Heneghan Peng – The Giants Causeway Visitor Centre

This building characterises the causeway; a zone of transition where natural meanings are brought together in a new way,’ writes Stephen Best

A far projecting, firm, basaltic way
Of clustering columns wedged in dense array;
With skill so like, yet so surpassing art,
With such design, so just in every part,
That reason pauses, doubtful if it stand
The work of mortal, or immortal hand.
From The Giant’s Causeway: a Poem (1811),

by William Hamilton Drummond

The Giant’s Causeway, on Antrim’s rugged northern shore, has always inspired and challenged our imagination. Just as Fingal’s Cave roused composer Felix Mendelssohn, the Irish poet William Hamilton Drummond was compelled by wonder at the genius of Fionn mac Cumhaill’s hexagonal pavement. But as childhood enchantment fades, scientific knowledge diminishes myth and legend. We now know all about crystal formation in fast cooling lava, and that giants don’t really exist. Yet there remains a yearning for the mystery of an enigma. Heneghan Peng Architects’ new visitor centre may have just returned a little of the magic.

Atop the cliff, overlooking Northern Ireland’s only World Heritage site, the partially buried building has a sculptural form that is sewn neatly into the landscape. Its 1,800m² footprint is concealed under a grassy cloak, which from afar melds seamlessly into the agrarian setting. Hidden from view, building and car park form a new topological terrain that presents a serrated and tousled silhouette against the 19th-century white-rendered Causeway Hotel. This clever trick accentuates the hotel’s pavilion-like nature.

Heneghan Peng has eschewed the temptation for excess and instead made an unpretentious yet thought-provoking threshold.


The line of the roof, which rises in a severed zig-zag from the ground to the ridgeline, becomes a symbol of force and dynamism. It is supported on an orthogonal system of vertical, manmade basalt spars that echo the ones on the shore below. This is, of course, more conceit than archaeology. But when, in typical style, it is done with an artistic intensity and rigour that might be found in a Gesamkunstwerk by Joseph Beuys, it transcends parody and creates a romantic scene, where the power of the earth is intensified and the mystery of the natural forces resound in harmony.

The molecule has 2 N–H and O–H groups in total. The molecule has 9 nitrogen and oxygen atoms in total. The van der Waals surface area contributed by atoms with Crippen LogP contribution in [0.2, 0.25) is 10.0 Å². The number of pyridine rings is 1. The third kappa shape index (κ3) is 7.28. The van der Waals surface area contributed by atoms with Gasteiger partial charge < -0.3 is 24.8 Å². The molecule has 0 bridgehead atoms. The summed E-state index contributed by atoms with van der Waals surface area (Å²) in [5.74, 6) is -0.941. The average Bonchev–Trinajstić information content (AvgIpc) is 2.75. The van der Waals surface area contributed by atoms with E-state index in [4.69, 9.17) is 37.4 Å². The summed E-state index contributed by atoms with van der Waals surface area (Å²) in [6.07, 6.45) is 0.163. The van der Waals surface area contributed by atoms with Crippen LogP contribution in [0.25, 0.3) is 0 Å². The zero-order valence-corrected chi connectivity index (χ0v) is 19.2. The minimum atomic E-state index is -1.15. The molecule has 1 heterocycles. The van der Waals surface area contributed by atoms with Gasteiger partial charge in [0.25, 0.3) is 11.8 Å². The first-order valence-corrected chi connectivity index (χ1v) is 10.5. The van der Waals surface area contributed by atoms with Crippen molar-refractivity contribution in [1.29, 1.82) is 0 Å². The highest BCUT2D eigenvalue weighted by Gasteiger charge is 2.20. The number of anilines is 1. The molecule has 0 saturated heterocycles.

The patterning of the stone joint on the facade, which went to represent the best of Irish architecture at the 2012 Venice Architecture Biennale, reflects the architects’ interest in surface decoration. It is a passion that can be seen in their work elsewhere. In this building, simple repetitive elements create an apparently random array on the facade that is an echo of the rhythm of fractures in the Giant’s Organ set into the cliff face below. Its effect symbolises, through formal articulation, the reciprocal relationship between the natural and the manmade place.

The entrance, veiled behind the corner columns, leads to a single, cavernous room. Stepping gently from front to back, it comprises a sequence of café, shop, exhibition and orientation centre, rimmed by unseen support spaces and facilities. The outside-inside relationship is complex. To one side, supporting the pale grey exposed concrete soffit, the basalt columns form an attenuating black phalanx, through which light is carefully filtered.


Like the descent into a cave, where imagination blossoms with allegorical resonance, the space becomes ever darker and the atmosphere more intimate. At its end there is a narrow, illuminated exit that leads down to the shore. This bright spot acts as a beacon that draws the visitor through. Above, the dark ceiling is punctuated by glazed fissures in the concrete that mark each step.

This building characterises the causeway; it is a zone of transition where natural meanings are brought together in a new way, each abstracted from its original context and composed anew to form a fresh, complex meaning, which illuminates nature as well as man’s role within it.

As in music, poetry and sculpture, the architecture is at times irrational and subjective. This is its strength. The nature, clearly defined, is emphasised. Heneghan Peng’s building demonstrates the loving care of man and allows visitors to bring their own imagination to bear.

Stephen Best is a senior lecturer at the Dublin Institute of Technology


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